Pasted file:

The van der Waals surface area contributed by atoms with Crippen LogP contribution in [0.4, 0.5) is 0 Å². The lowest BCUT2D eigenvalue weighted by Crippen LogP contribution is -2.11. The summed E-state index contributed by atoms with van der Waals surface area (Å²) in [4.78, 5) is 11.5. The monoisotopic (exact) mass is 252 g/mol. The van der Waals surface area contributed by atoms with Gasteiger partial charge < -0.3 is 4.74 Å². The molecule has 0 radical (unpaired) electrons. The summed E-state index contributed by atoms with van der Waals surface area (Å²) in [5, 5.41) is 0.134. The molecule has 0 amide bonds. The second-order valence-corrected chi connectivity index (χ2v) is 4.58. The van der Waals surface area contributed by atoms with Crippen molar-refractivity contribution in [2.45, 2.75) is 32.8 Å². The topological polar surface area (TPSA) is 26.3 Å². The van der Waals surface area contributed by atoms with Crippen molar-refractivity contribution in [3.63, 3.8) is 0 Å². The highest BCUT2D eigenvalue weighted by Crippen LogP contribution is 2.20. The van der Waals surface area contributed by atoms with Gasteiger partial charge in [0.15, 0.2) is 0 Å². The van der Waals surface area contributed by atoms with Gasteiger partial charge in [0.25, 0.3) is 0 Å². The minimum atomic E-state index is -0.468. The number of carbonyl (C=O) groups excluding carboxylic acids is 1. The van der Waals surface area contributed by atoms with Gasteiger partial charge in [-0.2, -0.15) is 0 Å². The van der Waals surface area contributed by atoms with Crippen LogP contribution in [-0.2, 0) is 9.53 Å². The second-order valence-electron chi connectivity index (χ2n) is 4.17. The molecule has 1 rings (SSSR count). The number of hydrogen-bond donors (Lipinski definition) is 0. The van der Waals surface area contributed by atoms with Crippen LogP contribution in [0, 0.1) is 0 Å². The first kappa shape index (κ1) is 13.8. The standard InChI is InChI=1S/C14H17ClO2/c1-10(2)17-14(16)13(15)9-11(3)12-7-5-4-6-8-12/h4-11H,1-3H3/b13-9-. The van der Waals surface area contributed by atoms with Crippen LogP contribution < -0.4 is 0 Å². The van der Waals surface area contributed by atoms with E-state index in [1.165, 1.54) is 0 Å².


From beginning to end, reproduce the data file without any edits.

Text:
The van der Waals surface area contributed by atoms with Crippen LogP contribution in [0.4, 0.5) is 0 Å². The lowest BCUT2D eigenvalue weighted by Crippen LogP contribution is -2.11. The summed E-state index contributed by atoms with van der Waals surface area (Å²) in [4.78, 5) is 11.5. The monoisotopic (exact) mass is 252 g/mol. The van der Waals surface area contributed by atoms with Gasteiger partial charge < -0.3 is 4.74 Å². The molecule has 0 radical (unpaired) electrons. The summed E-state index contributed by atoms with van der Waals surface area (Å²) in [5, 5.41) is 0.134. The molecule has 0 amide bonds. The second-order valence-corrected chi connectivity index (χ2v) is 4.58. The van der Waals surface area contributed by atoms with Crippen molar-refractivity contribution in [2.45, 2.75) is 32.8 Å². The topological polar surface area (TPSA) is 26.3 Å². The van der Waals surface area contributed by atoms with Crippen molar-refractivity contribution in [3.63, 3.8) is 0 Å². The highest BCUT2D eigenvalue weighted by Crippen LogP contribution is 2.20. The van der Waals surface area contributed by atoms with Gasteiger partial charge in [0.15, 0.2) is 0 Å². The van der Waals surface area contributed by atoms with Gasteiger partial charge in [0.25, 0.3) is 0 Å². The minimum atomic E-state index is -0.468. The number of carbonyl (C=O) groups excluding carboxylic acids is 1. The van der Waals surface area contributed by atoms with Gasteiger partial charge in [-0.2, -0.15) is 0 Å². The van der Waals surface area contributed by atoms with Crippen LogP contribution in [-0.2, 0) is 9.53 Å². The second-order valence-electron chi connectivity index (χ2n) is 4.17. The molecule has 1 rings (SSSR count). The number of hydrogen-bond donors (Lipinski definition) is 0. The van der Waals surface area contributed by atoms with Crippen LogP contribution in [0, 0.1) is 0 Å². The first kappa shape index (κ1) is 13.8. The standard InChI is InChI=1S/C14H17ClO2/c1-10(2)17-14(16)13(15)9-11(3)12-7-5-4-6-8-12/h4-11H,1-3H3/b13-9-. The van der Waals surface area contributed by atoms with Crippen LogP contribution < -0.4 is 0 Å². The van der Waals surface area contributed by atoms with E-state index in [1.165, 1.54) is 0 Å².